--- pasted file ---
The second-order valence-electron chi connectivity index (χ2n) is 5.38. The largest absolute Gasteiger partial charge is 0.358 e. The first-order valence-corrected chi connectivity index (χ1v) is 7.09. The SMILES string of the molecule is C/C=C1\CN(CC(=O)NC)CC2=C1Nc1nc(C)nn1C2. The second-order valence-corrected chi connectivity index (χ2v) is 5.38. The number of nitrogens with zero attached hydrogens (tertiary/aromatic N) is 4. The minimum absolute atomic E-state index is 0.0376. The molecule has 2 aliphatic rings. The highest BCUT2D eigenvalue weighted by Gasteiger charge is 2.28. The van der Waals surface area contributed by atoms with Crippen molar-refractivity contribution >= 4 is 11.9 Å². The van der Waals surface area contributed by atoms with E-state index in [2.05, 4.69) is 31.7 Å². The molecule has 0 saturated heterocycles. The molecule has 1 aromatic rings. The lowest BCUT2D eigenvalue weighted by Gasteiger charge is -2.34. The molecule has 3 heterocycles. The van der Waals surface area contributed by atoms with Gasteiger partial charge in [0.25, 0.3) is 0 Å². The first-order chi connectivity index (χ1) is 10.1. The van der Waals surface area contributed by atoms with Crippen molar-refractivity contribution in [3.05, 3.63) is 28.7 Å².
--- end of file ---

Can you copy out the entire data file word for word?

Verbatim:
The second-order valence-electron chi connectivity index (χ2n) is 5.38. The largest absolute Gasteiger partial charge is 0.358 e. The first-order valence-corrected chi connectivity index (χ1v) is 7.09. The SMILES string of the molecule is C/C=C1\CN(CC(=O)NC)CC2=C1Nc1nc(C)nn1C2. The second-order valence-corrected chi connectivity index (χ2v) is 5.38. The number of nitrogens with zero attached hydrogens (tertiary/aromatic N) is 4. The minimum absolute atomic E-state index is 0.0376. The molecule has 2 aliphatic rings. The highest BCUT2D eigenvalue weighted by Gasteiger charge is 2.28. The van der Waals surface area contributed by atoms with Crippen molar-refractivity contribution >= 4 is 11.9 Å². The van der Waals surface area contributed by atoms with E-state index in [2.05, 4.69) is 31.7 Å². The molecule has 0 saturated heterocycles. The molecule has 1 aromatic rings. The lowest BCUT2D eigenvalue weighted by Gasteiger charge is -2.34. The molecule has 3 heterocycles. The van der Waals surface area contributed by atoms with Gasteiger partial charge in [0.25, 0.3) is 0 Å². The first-order chi connectivity index (χ1) is 10.1. The van der Waals surface area contributed by atoms with Crippen molar-refractivity contribution in [3.05, 3.63) is 28.7 Å².